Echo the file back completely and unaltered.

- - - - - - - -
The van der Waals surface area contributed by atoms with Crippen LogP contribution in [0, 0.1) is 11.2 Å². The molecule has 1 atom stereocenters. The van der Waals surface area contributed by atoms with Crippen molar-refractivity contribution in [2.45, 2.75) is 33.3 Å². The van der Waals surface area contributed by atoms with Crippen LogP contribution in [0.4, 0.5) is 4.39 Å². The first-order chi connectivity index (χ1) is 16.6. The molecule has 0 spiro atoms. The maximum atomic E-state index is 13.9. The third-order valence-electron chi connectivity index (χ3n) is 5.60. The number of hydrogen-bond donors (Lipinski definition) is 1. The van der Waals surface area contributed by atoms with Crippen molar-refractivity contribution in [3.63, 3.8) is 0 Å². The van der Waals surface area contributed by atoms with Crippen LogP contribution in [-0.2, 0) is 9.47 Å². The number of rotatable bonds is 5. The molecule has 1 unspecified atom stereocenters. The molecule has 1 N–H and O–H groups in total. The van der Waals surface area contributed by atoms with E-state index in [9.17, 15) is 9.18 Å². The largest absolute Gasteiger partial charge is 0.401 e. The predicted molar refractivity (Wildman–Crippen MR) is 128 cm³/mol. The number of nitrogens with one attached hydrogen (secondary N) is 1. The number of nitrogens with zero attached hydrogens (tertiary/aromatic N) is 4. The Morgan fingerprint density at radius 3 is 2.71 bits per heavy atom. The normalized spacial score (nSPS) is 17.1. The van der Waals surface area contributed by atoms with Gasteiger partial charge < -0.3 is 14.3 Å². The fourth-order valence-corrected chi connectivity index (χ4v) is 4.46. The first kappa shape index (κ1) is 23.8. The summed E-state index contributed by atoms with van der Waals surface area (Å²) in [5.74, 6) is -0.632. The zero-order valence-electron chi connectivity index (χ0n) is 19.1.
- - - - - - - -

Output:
The van der Waals surface area contributed by atoms with Crippen LogP contribution in [0, 0.1) is 11.2 Å². The molecule has 1 atom stereocenters. The van der Waals surface area contributed by atoms with Crippen molar-refractivity contribution in [2.45, 2.75) is 33.3 Å². The van der Waals surface area contributed by atoms with Crippen LogP contribution in [0.4, 0.5) is 4.39 Å². The first-order chi connectivity index (χ1) is 16.6. The molecule has 0 spiro atoms. The maximum atomic E-state index is 13.9. The third-order valence-electron chi connectivity index (χ3n) is 5.60. The number of hydrogen-bond donors (Lipinski definition) is 1. The van der Waals surface area contributed by atoms with Crippen molar-refractivity contribution in [3.63, 3.8) is 0 Å². The van der Waals surface area contributed by atoms with Crippen LogP contribution in [-0.2, 0) is 9.47 Å². The number of rotatable bonds is 5. The molecule has 1 unspecified atom stereocenters. The molecule has 1 N–H and O–H groups in total. The van der Waals surface area contributed by atoms with E-state index in [9.17, 15) is 9.18 Å². The largest absolute Gasteiger partial charge is 0.401 e. The predicted molar refractivity (Wildman–Crippen MR) is 128 cm³/mol. The number of nitrogens with one attached hydrogen (secondary N) is 1. The number of nitrogens with zero attached hydrogens (tertiary/aromatic N) is 4. The Morgan fingerprint density at radius 3 is 2.71 bits per heavy atom. The normalized spacial score (nSPS) is 17.1. The van der Waals surface area contributed by atoms with Gasteiger partial charge < -0.3 is 14.3 Å². The fourth-order valence-corrected chi connectivity index (χ4v) is 4.46. The first kappa shape index (κ1) is 23.8. The summed E-state index contributed by atoms with van der Waals surface area (Å²) in [5.74, 6) is -0.632. The zero-order valence-electron chi connectivity index (χ0n) is 19.1.